Lexical differences between spoken and written English among Year 12 students in Saudi Arabia

Author: Ahlam Algofaili

Algofaili, Ahlam, 2019 Lexical differences between spoken and written English among Year 12 students in Saudi Arabia, Flinders University, College of Humanities, Arts and Social Sciences

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It is widely acknowledged that the effective learning of English should provide learners with the skills required to interact successfully with English speakers. Failure to gain interactional competence can result in misunderstandings between non-native and native speakers of English and in the fear of being evaluated negatively (Bardovi-Harlig & Mahan-Taylor, 2003; Glaser, 2014; Taguchi, 2011; Thomas, 1983; Yates, 2010).

While the debate on the effectiveness of English teaching in Saudi Arabia’s secondary classrooms is ongoing, little attention has been given to the acquisition of distinct registers in oral and written tasks. Register, broadly speaking, refers to the concept that our language varies according to the purposes or functions we are trying to achieve and to the situation in which we find ourselves; while some choices of vocabulary and grammar appear appropriate to specific contexts and functions, others may not.

The main question being investigated in this study is whether, and to what extent, school learners of English as a foreign language in Saudi Arabia are aware of the varieties of language registers and able to put their awareness into practice. Surprisingly, this question has been under-explored in the Arabic-speaking world in spite of the popularity of English courses in the Middle East.

This research began with the assumption that many Saudi students would speak and write in a similar fashion—typically using a formal register, due perhaps to a lack of explicit training in recognising the differences between registers.

In order to test the assumption, a mixed methods study was conducted to compare the lexical differences between spoken and written narratives completed by a group of female high school EFL learners in Saudi Arabia. The study also investigated the potential role of classroom instruction and the textbook in teaching differences between language registers. Five different methods were used to triangulate the data: picture-story retelling tasks, both spoken and written; a students’ background questionnaire; classroom observation; a teacher interview; and finally, the evaluation of the textbook.

Analysis of the data revealed that the original assumption was incorrect. While the overall results indicated that the student participants did not differentiate much between spoken and written registers, as expected, it was also found that the learners relied heavily on an informal English register for both speaking and writing. This was contrary to expectations, but, nevertheless an interesting and important result in terms of how English is currently taught and learned in a modern Saudi Arabia. The originality of the findings lies in the discovery that young Saudi learners draw on external resources to gain interactional competence. They acquire a considerable amount of colloquial English through their participation in diverse social contexts, mostly mediated through the Internet and movies, which they then transfer into their writing. Furthermore, the examination of the textbook and the teacher’s approach clearly indicated that Saudi EFL students were not being explicitly taught the differences between spoken and written English.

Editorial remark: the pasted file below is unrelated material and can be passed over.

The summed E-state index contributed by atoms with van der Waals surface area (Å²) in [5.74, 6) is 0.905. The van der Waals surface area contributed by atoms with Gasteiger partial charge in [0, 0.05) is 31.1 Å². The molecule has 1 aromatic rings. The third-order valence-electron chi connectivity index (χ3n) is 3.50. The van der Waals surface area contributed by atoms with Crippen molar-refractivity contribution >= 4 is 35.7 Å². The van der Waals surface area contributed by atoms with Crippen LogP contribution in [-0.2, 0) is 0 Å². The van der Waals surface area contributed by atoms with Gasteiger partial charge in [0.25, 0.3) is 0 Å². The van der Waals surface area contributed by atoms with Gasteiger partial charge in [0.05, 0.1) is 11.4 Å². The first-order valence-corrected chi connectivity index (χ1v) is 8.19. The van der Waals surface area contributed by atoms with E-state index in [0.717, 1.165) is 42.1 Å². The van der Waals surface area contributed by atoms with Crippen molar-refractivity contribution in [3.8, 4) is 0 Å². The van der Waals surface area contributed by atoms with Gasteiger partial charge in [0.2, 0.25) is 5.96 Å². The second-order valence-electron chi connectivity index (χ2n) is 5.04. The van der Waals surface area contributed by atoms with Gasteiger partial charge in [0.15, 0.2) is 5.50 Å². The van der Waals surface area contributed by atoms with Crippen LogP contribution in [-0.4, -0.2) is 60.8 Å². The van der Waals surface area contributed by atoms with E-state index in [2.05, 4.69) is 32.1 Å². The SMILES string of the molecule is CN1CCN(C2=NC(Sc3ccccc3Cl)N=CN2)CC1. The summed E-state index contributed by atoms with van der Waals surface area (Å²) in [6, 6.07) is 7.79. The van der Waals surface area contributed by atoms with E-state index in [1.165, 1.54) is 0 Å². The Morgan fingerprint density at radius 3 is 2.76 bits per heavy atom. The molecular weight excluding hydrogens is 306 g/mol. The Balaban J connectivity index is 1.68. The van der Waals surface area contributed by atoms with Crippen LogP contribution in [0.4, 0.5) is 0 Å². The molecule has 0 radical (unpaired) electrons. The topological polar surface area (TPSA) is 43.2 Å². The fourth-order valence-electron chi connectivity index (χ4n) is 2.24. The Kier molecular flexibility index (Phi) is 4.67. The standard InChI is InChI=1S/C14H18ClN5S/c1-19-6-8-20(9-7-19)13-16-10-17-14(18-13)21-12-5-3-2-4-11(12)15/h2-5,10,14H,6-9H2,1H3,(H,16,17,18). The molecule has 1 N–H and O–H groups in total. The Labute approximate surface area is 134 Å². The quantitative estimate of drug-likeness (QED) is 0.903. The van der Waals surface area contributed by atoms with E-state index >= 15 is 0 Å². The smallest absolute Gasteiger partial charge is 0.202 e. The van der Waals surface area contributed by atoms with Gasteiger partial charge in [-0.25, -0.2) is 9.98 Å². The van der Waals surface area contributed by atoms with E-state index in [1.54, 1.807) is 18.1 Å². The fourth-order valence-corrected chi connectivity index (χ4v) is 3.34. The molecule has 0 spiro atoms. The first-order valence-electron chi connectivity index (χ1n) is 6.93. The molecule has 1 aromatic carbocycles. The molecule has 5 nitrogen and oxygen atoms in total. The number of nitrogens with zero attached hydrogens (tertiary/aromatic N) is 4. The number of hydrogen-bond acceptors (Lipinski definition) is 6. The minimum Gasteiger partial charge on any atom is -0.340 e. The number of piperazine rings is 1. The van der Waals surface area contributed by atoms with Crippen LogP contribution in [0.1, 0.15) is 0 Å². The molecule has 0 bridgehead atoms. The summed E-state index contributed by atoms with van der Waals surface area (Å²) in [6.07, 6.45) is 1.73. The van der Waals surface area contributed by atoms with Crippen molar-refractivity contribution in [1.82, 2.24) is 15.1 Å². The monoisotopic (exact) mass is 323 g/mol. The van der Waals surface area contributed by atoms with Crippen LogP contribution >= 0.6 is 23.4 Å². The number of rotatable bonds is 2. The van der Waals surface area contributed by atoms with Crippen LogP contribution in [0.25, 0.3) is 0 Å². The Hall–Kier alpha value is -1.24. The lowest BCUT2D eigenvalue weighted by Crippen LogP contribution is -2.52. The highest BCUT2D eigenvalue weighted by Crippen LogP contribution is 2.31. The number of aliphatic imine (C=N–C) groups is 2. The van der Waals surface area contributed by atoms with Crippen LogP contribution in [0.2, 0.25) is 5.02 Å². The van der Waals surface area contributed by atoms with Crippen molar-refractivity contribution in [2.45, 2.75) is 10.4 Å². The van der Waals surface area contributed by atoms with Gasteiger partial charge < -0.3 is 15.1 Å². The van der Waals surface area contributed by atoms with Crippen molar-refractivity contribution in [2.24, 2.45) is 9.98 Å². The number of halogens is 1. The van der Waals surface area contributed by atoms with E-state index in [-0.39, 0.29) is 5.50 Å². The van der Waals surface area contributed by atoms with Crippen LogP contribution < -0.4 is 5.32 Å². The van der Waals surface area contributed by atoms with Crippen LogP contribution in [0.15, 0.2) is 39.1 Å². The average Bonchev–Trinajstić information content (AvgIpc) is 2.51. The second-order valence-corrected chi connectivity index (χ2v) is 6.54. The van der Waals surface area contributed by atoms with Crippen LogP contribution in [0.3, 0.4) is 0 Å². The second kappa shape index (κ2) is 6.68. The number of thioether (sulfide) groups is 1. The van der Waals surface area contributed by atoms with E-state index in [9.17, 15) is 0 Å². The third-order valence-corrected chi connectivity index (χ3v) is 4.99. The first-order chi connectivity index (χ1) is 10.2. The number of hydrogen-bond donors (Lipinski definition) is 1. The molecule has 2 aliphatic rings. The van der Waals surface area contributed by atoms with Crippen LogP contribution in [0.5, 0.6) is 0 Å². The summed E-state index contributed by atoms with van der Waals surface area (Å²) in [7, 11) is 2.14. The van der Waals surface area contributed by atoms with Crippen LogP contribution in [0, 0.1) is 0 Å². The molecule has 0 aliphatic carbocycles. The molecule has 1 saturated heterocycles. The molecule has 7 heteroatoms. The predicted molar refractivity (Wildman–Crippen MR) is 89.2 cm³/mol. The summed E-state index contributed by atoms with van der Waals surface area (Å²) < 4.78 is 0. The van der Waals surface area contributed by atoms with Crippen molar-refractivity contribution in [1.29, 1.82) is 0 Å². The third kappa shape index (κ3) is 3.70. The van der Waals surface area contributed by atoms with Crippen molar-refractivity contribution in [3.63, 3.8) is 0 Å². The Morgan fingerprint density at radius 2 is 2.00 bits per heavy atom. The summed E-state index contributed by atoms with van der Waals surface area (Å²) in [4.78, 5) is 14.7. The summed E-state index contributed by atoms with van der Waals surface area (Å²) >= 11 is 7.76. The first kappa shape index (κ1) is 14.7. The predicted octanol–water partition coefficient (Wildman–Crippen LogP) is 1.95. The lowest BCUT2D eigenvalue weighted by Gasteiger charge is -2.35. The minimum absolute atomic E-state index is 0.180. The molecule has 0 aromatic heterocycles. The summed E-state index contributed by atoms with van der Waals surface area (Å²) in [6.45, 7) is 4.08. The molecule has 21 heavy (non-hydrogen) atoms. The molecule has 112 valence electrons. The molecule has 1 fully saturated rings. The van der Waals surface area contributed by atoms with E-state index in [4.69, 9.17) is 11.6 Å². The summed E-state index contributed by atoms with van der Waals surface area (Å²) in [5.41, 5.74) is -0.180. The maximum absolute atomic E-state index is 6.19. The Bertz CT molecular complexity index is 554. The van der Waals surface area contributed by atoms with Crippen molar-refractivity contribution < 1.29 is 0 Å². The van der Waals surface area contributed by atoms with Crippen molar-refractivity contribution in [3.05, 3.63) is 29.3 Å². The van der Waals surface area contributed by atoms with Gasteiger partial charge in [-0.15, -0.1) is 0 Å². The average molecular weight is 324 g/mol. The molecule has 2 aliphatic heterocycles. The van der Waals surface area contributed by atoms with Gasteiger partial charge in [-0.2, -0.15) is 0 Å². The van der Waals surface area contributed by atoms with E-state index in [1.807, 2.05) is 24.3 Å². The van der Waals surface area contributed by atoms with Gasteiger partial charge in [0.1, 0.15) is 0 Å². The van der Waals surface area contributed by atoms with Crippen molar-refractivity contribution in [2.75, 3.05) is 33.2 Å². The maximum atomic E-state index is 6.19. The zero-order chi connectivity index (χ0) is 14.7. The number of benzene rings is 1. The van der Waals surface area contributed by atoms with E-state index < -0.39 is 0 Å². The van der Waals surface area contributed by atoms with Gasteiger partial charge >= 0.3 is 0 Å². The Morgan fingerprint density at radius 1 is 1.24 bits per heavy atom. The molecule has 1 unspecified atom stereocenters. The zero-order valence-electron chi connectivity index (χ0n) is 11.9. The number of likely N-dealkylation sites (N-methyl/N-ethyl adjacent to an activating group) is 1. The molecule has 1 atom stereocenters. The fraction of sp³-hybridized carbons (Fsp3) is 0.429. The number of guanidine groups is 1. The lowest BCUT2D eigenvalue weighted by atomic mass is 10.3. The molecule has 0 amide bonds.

As a result, the contribution of this research to EFL pedagogy in Saudi Arabia is significant as it needs to respond to the challenges of modern ways of communicating. The conclusion outlines some practical suggestions to assist English as a second language teachers to plan and deliver effective English lessons, providing opportunities for learners to recognise differences between English speech and written texts with regards to vocabulary usage. Moreover, this research will be of interest to other educational stakeholders, policy makers and textbook authors in many similar EFL contexts to Saudi Arabia. It contributes to drawing their attention to the socio-linguistic content of language teaching besides the purely linguistic focus of current EFL teaching practices.

Keywords: lexical differences, spoken and written English, speaking and writing, language registers.

Subject: Education thesis

Thesis type: Doctor of Philosophy
Completed: 2019
School: College of Humanities, Arts and Social Sciences
Supervisor: Eric Bouvet